Ask the two candidates for mayor of Langley City the direction the municipality should be heading, and you'll get similar answers.
"We're the new New Westminster," says Mayor Val van den Broek, asserting the city is on the cusp of change with construction on the SkyTrain extension from Surrey expected to begin in the next couple of years.
"We want to be building … so we can get rid of the cars, get rid of the congestion. When people are commuting three hours to go to a job or to UBC and then three hours back, that's six hours of time they're missing with their families. So we need to do something."
Coun. Nathan Pachal, who announced Monday he would be challenging van den Broek for the city's top job, said much the same.
"I'm really proud of the work that the City of North Vancouver has done, and New Westminster has done," he said.
"I think there's an opportunity as, I guess I'll call it a middle power kind of community, we're not Surrey, we're not Vancouver, but we can bring people together."
Langley City has less than half of the population of North Vancouver or New West, but they have similar profiles when it comes to size, percentage of renters and percentage of apartments.
The aspirations of two mayoral challengers are attainable, even if there aren't large policy differences between them.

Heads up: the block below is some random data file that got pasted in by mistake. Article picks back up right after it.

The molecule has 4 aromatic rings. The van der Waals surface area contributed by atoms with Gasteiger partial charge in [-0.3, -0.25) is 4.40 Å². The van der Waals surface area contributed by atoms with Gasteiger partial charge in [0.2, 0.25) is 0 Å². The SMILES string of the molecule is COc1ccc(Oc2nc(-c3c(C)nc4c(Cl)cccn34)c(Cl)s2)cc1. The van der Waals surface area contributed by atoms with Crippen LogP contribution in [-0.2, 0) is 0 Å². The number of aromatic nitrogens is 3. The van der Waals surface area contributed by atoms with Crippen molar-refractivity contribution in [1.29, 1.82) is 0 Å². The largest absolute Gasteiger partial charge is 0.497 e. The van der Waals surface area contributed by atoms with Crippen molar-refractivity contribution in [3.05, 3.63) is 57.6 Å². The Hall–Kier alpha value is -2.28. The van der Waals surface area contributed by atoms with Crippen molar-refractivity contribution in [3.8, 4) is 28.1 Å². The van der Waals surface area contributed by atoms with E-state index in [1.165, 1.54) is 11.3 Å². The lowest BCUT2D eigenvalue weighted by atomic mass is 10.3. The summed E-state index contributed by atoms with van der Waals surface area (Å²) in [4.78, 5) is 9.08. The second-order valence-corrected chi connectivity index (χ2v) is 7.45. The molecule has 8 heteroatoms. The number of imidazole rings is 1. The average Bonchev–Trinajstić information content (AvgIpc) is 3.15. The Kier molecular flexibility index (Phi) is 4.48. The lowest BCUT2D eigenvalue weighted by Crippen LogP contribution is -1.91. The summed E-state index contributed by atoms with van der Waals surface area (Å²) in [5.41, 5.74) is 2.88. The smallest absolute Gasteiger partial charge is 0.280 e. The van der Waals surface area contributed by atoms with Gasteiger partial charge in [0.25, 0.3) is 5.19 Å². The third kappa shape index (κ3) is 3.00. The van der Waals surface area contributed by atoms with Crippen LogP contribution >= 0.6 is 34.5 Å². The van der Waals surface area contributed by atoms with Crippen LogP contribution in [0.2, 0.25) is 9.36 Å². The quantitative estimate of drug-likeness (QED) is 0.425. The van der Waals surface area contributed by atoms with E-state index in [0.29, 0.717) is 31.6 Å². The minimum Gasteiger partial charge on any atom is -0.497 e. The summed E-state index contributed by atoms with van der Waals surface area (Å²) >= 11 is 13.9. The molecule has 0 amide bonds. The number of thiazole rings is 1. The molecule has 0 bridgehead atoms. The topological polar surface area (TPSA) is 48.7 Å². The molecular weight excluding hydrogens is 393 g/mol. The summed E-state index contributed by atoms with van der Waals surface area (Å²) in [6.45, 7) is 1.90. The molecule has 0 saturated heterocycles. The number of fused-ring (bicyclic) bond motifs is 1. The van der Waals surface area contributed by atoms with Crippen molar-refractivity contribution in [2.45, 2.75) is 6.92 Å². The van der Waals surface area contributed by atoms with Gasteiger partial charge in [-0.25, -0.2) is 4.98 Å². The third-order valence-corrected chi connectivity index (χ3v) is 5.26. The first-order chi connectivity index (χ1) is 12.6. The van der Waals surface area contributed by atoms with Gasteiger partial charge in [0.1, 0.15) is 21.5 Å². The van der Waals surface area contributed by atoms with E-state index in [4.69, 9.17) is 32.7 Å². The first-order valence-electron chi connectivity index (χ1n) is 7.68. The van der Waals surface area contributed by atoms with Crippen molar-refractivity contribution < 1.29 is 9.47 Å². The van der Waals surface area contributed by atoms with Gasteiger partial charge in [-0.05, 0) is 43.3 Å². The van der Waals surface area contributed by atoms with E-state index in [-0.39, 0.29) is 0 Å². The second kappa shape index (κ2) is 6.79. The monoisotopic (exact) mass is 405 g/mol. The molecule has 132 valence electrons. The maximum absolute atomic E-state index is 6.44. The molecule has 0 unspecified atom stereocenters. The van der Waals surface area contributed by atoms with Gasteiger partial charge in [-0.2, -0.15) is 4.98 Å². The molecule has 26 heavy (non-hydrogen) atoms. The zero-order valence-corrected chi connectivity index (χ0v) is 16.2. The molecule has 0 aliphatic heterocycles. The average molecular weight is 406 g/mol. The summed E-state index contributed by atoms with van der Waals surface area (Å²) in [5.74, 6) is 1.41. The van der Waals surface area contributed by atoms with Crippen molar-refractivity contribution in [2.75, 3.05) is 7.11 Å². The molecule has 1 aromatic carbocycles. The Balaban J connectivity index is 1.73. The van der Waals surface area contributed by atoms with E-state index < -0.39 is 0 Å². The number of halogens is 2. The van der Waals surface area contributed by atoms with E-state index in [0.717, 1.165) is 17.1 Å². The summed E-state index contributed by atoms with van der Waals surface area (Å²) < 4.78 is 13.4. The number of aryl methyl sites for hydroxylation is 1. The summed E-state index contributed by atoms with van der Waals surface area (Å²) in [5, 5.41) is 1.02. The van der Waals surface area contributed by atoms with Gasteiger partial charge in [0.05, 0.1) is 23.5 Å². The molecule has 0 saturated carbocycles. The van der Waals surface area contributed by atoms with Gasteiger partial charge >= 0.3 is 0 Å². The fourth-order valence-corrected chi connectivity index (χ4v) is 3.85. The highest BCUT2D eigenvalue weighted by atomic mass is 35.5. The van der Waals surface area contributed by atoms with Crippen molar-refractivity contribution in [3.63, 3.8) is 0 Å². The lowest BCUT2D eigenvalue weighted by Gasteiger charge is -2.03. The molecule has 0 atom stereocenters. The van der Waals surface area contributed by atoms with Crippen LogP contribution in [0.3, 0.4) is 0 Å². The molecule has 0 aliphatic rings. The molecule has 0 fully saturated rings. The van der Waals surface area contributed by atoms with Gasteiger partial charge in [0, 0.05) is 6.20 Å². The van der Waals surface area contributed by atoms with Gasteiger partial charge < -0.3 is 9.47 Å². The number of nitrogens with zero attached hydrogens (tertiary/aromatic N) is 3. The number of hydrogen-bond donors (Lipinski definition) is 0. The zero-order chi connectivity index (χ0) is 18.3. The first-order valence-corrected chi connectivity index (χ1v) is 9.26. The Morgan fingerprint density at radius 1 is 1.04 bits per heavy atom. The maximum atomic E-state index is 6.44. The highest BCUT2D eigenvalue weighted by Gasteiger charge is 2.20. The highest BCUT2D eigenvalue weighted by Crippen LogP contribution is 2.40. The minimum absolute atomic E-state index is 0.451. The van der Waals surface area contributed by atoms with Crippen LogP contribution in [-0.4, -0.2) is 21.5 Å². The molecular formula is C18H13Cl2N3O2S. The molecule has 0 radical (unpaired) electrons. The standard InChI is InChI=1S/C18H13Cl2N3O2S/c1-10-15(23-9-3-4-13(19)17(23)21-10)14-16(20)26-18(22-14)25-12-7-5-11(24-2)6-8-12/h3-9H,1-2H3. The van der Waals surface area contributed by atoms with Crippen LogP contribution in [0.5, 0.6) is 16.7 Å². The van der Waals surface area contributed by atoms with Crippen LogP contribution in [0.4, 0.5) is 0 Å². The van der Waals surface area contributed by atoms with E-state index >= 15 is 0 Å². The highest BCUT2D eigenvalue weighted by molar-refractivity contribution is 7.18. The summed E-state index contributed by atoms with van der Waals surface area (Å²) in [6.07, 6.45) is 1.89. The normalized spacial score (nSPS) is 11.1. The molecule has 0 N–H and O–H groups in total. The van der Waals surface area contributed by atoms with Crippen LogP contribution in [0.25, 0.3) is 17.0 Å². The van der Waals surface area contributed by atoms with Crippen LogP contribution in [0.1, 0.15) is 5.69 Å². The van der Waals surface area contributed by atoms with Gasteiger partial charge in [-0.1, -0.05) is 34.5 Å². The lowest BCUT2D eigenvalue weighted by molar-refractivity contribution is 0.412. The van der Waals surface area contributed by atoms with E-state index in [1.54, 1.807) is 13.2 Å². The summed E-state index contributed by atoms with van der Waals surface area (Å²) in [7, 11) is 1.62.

But that doesn't mean there aren't big disagreements.
Conflicts on council
For the past two years, van den Broek — elected mayor in 2018 over former mayor and B.C. Liberal cabinet minister Peter Fassbender — has been in a series of disputes with the rest of council over her conduct, with many of the details only discussed behind closed doors.
In 2020, she was removed from her appointment to the Metro Vancouver board amid multiple investigations launched by council into a gala organized by the mayor where RCMP officers worked overtime.
Van den Broek denies the allegations and said she is "looking into options" but says she doesn't want to make the dispute with council a focus of her campaign.
"I knew I was going to be in this position when I ran for mayor in the first place and who I ran against," she said.
"And if you look at what we've done in the city, whether we've had these arguments or not, things have gotten done. And there's a reason for that."
Pachal doesn't want to discuss the conflicts the city council has had with van den Broek, citing privacy issues and the nature of internal investigations.
But he did imply several times that he would be a better fit as mayor because of his ability to collaborate, citing his work and advocacy on several transportation and housing issues south of the Fraser.
"I think as we get SkyTrain into our community, as we look for affordable housing funding from the province and the federal government, we just need to come to the table as a unified voice," he said.
"And that's something that I look forward to doing if I'm elected."
Whether Langley voters are served by having much of the subtext of the election underpinned by allegations that aren't made public is an open question.
But the tensions and inability of split councils to work together is a common theme across Metro Vancouver.
Langley City is another place where those disputes will be resolved one way or another in October.
"I think they've seen results, and that's a good thing," said van den Broek.
"They wanted a fresh new face last term. That's what they got. I got things done. So I would hope they would give me another chance to keep doing what they're asking me to do."